Matrix of interview questions.
Helping People Stay Safe with Wearable Tech
Designing Kisi Unlock for Apple Watch
Kisi Unlock allows a user to Remotely unlock any door from anywhere.
Users often find themselves fumbling for a mobile device when their hands are full at a door.
Smart Watch owners instinctively look to their wearable first, then to their phone to unlock doors which causes confusion and delayed unlocks.
Transfer the Kisi Unlock functionality to the Apple Watch experience while removing friction from the unlocking process.
At the discovery phase of my project, I conducted user interviews in order to get a better understanding of the problem.
Coincidentally 😉, I worked in a shared office space that uses Kisi to manage access. This gave me access to a small pool of volunteers that all rely on the Kisi mobile app on a daily basis to enter the building. A very small portion of those users also have an Apple Watch or another wrist based wearable which was expected.
The short list of 6 questions was crafted to find the perceived benefits and pain points within the mobile app.
I gathered metrics on how many doors are accessed, how often they're unlocked, and how long each unlock takes for each participant.
Test questions were thoughtfully worded and delivered to optimize for accurate data. Asking "how fast can you open the door" invites them to speed up. Asking "Can you show me how you unlock the door?" is more likely to illicit their usual behavior.
Conversational discovery with participants yielded lots of information we hadn't previously considered.
For many users, the workday starts with the Kisi app.
While juggling briefcases, purses, coffee, and keys, they’d pull out their phone to launch the app, unlock their door, and step into the long day ahead.
Users may be in potentially dangerous positions unlocking their door, especially very early in the morning or late at night, and the time it takes to launch Kisi from a smartphone does not always provide the inconspicuous experience many users need.
Designing Kisi for Apple Watch began with reflecting on the user experience, and what the convenience of Kisi Unlock already offers. What could bringing the app to Apple Watch provide for them? Could it save them time? Could it keep them safer? Could it even be kind of fun?
Testing Round 1
I've found that testing wireframes on tools like invisionsapp and usertesting can yield skewed results. The test subjects are often misaligned when the context of the UI is missing. People use a mobile app differently on mobile than they do on a laptop screen that's simulating a phone… during a remote video chat. Yes, the remote testing route can be convenient but there can be a lot of noise contaminating the tests to get clean feedback. Testing mobile and wearable tech in context can be key to getting accurate results.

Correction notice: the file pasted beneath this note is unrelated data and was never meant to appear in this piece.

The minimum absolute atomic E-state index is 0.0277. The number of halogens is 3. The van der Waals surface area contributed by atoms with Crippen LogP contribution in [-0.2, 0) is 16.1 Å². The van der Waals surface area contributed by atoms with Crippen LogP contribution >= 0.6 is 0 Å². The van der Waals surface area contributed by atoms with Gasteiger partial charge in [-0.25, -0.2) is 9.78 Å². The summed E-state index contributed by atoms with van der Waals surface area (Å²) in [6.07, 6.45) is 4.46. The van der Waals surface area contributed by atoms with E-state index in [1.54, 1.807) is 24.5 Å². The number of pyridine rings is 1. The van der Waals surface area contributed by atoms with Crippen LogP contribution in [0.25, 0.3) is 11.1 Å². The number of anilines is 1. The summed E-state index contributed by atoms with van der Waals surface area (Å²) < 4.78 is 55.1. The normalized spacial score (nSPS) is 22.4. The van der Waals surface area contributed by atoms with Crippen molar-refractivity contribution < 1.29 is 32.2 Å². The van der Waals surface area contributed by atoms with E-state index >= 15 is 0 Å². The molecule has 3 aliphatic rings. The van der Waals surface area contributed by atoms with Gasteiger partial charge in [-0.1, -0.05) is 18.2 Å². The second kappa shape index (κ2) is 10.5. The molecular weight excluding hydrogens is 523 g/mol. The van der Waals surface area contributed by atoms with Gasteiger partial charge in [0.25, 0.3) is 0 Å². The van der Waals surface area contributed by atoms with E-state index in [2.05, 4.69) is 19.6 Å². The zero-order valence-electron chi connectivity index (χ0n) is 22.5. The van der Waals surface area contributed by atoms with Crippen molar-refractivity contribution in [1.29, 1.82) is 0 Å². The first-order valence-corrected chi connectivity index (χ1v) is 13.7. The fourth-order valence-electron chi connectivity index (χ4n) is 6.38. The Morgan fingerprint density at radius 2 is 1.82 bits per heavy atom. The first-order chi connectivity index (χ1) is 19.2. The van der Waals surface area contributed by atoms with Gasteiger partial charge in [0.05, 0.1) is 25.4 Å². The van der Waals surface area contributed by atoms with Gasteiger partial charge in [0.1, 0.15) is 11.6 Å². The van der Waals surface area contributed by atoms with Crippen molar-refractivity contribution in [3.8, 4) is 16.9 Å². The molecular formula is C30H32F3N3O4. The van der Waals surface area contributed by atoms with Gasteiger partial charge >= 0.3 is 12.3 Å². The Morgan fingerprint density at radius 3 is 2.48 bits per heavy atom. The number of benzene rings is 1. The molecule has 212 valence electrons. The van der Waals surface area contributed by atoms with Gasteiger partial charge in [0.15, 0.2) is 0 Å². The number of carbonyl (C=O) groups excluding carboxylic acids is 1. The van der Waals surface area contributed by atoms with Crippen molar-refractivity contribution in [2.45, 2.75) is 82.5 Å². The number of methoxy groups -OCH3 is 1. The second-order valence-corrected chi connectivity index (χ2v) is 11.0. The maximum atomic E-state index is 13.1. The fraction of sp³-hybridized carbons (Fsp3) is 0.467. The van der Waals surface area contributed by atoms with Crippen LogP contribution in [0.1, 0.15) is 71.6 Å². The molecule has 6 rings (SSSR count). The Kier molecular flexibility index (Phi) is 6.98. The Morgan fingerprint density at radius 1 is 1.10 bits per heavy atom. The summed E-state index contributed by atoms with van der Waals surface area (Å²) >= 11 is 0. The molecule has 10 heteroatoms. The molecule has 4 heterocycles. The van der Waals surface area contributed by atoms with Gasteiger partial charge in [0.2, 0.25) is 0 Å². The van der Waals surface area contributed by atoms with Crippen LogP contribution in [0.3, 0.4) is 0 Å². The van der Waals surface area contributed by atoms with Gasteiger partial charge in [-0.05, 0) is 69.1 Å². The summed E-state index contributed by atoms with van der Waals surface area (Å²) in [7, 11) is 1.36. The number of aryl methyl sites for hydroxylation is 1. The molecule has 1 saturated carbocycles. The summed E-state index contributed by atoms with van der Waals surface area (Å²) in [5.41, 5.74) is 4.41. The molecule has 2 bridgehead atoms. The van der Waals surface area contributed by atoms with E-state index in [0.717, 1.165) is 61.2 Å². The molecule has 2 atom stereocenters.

Using Framer, I launched a test using a high fidelity prototype within an Apple Watch context.
Clicking to open the door was just as effective as the mobile app
Swiping too change doors was intuitive
Switching locations worked but… the standard WatchOS list component gave all the locations equal visual weight. They all looked the same to most people until they concentrated. Friction was being created. The screen was failing.
I decided to explore the use of color to accelerate visual cognition on the location list. If users could associate a color with a location they would not have to read the text. This called for a color update to the unlock screens and a retest.
The color coding dramatically reduced friction on the location list.
A user suggested that the large color swatches also provided a visual cue without looking a the interface at all. When she saw purple reflecting on the surfaces around her she knew she had the correct location.
The light also provided some appreciated illumination.
Kisi users, especially those with smartwatches, prioritize efficiency and style. he final design serves both needs. Kisi is so straightforward that experienced users could unlock their door without even looking at their watch, a feat nearly impossible with the mobile app.
The animated transitions in Framer made a huge impression with the testers. A few thought they were using an iOS application.
The color coding of the locations would be a new feature to implement into the mobile and desktop apps in order to feed the WatchOS so I delivered the version without the color coding in addition. This was expected.
Will update this document when I get some new metric data to report. I'm keen to see how many seconds is shaved off of the unlock. 🤞🏾
The handoff of the prototype files for coding was not as successful as I had hoped. Going from Framer to code promised to be seamless… as long as the developer had bought into the entire Framer ecosystem. This includes the FramerJS lib along with JS as a base. There was no Framer to Swift/iOS bridge. This didn't render any work moot but it was a oversight on my part.